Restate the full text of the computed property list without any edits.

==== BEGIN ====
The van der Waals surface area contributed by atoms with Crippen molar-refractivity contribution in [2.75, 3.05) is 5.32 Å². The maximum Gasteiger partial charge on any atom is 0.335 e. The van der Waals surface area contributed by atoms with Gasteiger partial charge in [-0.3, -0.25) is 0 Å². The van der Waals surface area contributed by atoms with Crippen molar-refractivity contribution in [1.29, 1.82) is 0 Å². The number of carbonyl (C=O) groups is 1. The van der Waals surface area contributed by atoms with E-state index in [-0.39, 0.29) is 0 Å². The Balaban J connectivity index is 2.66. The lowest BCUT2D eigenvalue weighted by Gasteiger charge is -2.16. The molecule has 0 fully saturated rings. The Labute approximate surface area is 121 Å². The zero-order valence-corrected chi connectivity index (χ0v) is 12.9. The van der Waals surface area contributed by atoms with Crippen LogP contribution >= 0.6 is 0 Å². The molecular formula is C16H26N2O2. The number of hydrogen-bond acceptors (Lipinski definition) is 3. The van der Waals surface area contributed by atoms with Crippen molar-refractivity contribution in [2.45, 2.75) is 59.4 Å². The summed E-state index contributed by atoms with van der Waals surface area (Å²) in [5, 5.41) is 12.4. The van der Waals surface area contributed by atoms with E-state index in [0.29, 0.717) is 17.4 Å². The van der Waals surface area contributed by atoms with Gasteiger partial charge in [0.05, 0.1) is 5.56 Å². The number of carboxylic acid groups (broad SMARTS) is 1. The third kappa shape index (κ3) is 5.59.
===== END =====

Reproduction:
The van der Waals surface area contributed by atoms with Crippen molar-refractivity contribution in [2.75, 3.05) is 5.32 Å². The maximum Gasteiger partial charge on any atom is 0.335 e. The van der Waals surface area contributed by atoms with Gasteiger partial charge in [-0.3, -0.25) is 0 Å². The van der Waals surface area contributed by atoms with Crippen molar-refractivity contribution in [1.29, 1.82) is 0 Å². The number of carbonyl (C=O) groups is 1. The van der Waals surface area contributed by atoms with E-state index in [-0.39, 0.29) is 0 Å². The Balaban J connectivity index is 2.66. The lowest BCUT2D eigenvalue weighted by Gasteiger charge is -2.16. The molecule has 0 fully saturated rings. The Labute approximate surface area is 121 Å². The zero-order valence-corrected chi connectivity index (χ0v) is 12.9. The van der Waals surface area contributed by atoms with Crippen LogP contribution >= 0.6 is 0 Å². The molecular formula is C16H26N2O2. The number of hydrogen-bond acceptors (Lipinski definition) is 3. The van der Waals surface area contributed by atoms with Crippen molar-refractivity contribution in [2.45, 2.75) is 59.4 Å². The summed E-state index contributed by atoms with van der Waals surface area (Å²) in [5, 5.41) is 12.4. The van der Waals surface area contributed by atoms with E-state index in [0.29, 0.717) is 17.4 Å². The van der Waals surface area contributed by atoms with Gasteiger partial charge in [0.05, 0.1) is 5.56 Å². The number of carboxylic acid groups (broad SMARTS) is 1. The third kappa shape index (κ3) is 5.59.